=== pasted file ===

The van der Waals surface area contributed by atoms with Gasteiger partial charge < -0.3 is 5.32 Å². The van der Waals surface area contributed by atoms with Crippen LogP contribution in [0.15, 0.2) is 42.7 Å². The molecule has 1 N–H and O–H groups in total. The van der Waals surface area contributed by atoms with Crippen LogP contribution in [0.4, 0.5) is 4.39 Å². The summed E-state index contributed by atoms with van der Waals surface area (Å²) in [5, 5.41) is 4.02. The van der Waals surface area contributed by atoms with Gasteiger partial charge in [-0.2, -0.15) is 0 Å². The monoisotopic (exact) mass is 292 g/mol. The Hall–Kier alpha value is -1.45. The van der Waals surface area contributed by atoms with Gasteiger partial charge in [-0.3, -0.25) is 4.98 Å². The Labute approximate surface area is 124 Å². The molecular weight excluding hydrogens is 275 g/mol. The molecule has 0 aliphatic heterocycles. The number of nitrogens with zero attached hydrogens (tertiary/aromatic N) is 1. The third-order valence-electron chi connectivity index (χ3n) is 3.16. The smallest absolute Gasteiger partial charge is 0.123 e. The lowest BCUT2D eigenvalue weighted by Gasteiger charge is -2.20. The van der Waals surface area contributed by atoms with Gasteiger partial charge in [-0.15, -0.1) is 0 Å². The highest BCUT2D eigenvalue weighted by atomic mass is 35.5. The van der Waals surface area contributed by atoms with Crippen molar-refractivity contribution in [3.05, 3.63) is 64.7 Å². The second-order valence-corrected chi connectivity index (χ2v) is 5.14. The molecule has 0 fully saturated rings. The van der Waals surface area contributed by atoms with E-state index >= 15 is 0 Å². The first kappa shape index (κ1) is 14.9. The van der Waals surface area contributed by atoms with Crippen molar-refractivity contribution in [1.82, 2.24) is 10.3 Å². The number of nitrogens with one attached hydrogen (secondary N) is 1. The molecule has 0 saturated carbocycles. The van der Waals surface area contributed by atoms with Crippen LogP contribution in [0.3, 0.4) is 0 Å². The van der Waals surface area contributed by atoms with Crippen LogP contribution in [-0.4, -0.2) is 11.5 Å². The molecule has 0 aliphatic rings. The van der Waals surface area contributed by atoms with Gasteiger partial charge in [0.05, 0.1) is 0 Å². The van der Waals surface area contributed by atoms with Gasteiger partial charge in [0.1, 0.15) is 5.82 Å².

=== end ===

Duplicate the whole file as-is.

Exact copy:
The van der Waals surface area contributed by atoms with Gasteiger partial charge < -0.3 is 5.32 Å². The van der Waals surface area contributed by atoms with Crippen LogP contribution in [0.15, 0.2) is 42.7 Å². The molecule has 1 N–H and O–H groups in total. The van der Waals surface area contributed by atoms with Crippen LogP contribution in [0.4, 0.5) is 4.39 Å². The summed E-state index contributed by atoms with van der Waals surface area (Å²) in [5, 5.41) is 4.02. The van der Waals surface area contributed by atoms with Gasteiger partial charge in [-0.2, -0.15) is 0 Å². The monoisotopic (exact) mass is 292 g/mol. The Hall–Kier alpha value is -1.45. The van der Waals surface area contributed by atoms with Gasteiger partial charge in [-0.3, -0.25) is 4.98 Å². The Labute approximate surface area is 124 Å². The molecular weight excluding hydrogens is 275 g/mol. The molecule has 0 aliphatic heterocycles. The number of nitrogens with zero attached hydrogens (tertiary/aromatic N) is 1. The third-order valence-electron chi connectivity index (χ3n) is 3.16. The smallest absolute Gasteiger partial charge is 0.123 e. The lowest BCUT2D eigenvalue weighted by Gasteiger charge is -2.20. The van der Waals surface area contributed by atoms with Gasteiger partial charge in [-0.15, -0.1) is 0 Å². The highest BCUT2D eigenvalue weighted by atomic mass is 35.5. The van der Waals surface area contributed by atoms with Crippen molar-refractivity contribution in [3.05, 3.63) is 64.7 Å². The second-order valence-corrected chi connectivity index (χ2v) is 5.14. The molecule has 0 fully saturated rings. The van der Waals surface area contributed by atoms with E-state index >= 15 is 0 Å². The first kappa shape index (κ1) is 14.9. The van der Waals surface area contributed by atoms with Crippen molar-refractivity contribution in [1.82, 2.24) is 10.3 Å². The number of nitrogens with one attached hydrogen (secondary N) is 1. The molecule has 0 saturated carbocycles. The van der Waals surface area contributed by atoms with Crippen LogP contribution in [0.3, 0.4) is 0 Å². The van der Waals surface area contributed by atoms with Crippen LogP contribution in [-0.4, -0.2) is 11.5 Å². The molecule has 0 aliphatic rings. The van der Waals surface area contributed by atoms with Gasteiger partial charge in [0.05, 0.1) is 0 Å². The van der Waals surface area contributed by atoms with Gasteiger partial charge in [0.1, 0.15) is 5.82 Å².